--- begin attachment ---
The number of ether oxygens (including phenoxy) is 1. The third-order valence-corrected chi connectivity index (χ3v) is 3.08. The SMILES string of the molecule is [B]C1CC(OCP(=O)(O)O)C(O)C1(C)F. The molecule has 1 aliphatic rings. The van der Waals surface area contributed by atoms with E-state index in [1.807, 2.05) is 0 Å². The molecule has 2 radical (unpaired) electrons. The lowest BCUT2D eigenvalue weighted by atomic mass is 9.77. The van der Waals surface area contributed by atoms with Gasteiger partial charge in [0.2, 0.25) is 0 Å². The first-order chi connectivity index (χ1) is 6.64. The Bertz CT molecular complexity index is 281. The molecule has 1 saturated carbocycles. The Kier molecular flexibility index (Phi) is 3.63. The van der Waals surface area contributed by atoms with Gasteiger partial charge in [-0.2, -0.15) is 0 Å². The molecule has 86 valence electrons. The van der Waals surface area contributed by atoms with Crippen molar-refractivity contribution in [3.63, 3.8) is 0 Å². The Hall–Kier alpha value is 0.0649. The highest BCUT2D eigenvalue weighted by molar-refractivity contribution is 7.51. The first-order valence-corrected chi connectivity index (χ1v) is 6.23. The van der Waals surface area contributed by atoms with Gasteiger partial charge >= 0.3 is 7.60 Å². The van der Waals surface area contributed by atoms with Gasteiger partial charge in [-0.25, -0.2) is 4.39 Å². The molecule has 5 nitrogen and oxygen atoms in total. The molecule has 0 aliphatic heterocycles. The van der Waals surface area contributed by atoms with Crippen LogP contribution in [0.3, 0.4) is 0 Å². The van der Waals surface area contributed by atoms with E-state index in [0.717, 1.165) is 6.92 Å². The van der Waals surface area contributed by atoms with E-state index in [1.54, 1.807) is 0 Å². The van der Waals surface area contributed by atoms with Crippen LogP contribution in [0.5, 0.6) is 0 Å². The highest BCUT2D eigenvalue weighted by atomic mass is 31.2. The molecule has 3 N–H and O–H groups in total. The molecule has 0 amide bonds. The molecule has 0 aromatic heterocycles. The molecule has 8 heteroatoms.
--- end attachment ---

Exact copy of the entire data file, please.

The number of ether oxygens (including phenoxy) is 1. The third-order valence-corrected chi connectivity index (χ3v) is 3.08. The SMILES string of the molecule is [B]C1CC(OCP(=O)(O)O)C(O)C1(C)F. The molecule has 1 aliphatic rings. The van der Waals surface area contributed by atoms with E-state index in [1.807, 2.05) is 0 Å². The molecule has 2 radical (unpaired) electrons. The lowest BCUT2D eigenvalue weighted by atomic mass is 9.77. The van der Waals surface area contributed by atoms with Gasteiger partial charge in [0.2, 0.25) is 0 Å². The first-order chi connectivity index (χ1) is 6.64. The Bertz CT molecular complexity index is 281. The molecule has 1 saturated carbocycles. The Kier molecular flexibility index (Phi) is 3.63. The van der Waals surface area contributed by atoms with Gasteiger partial charge in [-0.2, -0.15) is 0 Å². The molecule has 86 valence electrons. The van der Waals surface area contributed by atoms with Crippen molar-refractivity contribution in [3.63, 3.8) is 0 Å². The Hall–Kier alpha value is 0.0649. The highest BCUT2D eigenvalue weighted by molar-refractivity contribution is 7.51. The first-order valence-corrected chi connectivity index (χ1v) is 6.23. The van der Waals surface area contributed by atoms with Gasteiger partial charge >= 0.3 is 7.60 Å². The van der Waals surface area contributed by atoms with Gasteiger partial charge in [-0.25, -0.2) is 4.39 Å². The molecule has 5 nitrogen and oxygen atoms in total. The molecule has 0 aliphatic heterocycles. The van der Waals surface area contributed by atoms with Crippen LogP contribution in [0.3, 0.4) is 0 Å². The van der Waals surface area contributed by atoms with E-state index in [0.717, 1.165) is 6.92 Å². The van der Waals surface area contributed by atoms with E-state index in [1.54, 1.807) is 0 Å². The van der Waals surface area contributed by atoms with Crippen LogP contribution in [0.5, 0.6) is 0 Å². The highest BCUT2D eigenvalue weighted by atomic mass is 31.2. The molecule has 3 N–H and O–H groups in total. The molecule has 0 amide bonds. The molecule has 0 aromatic heterocycles. The molecule has 8 heteroatoms.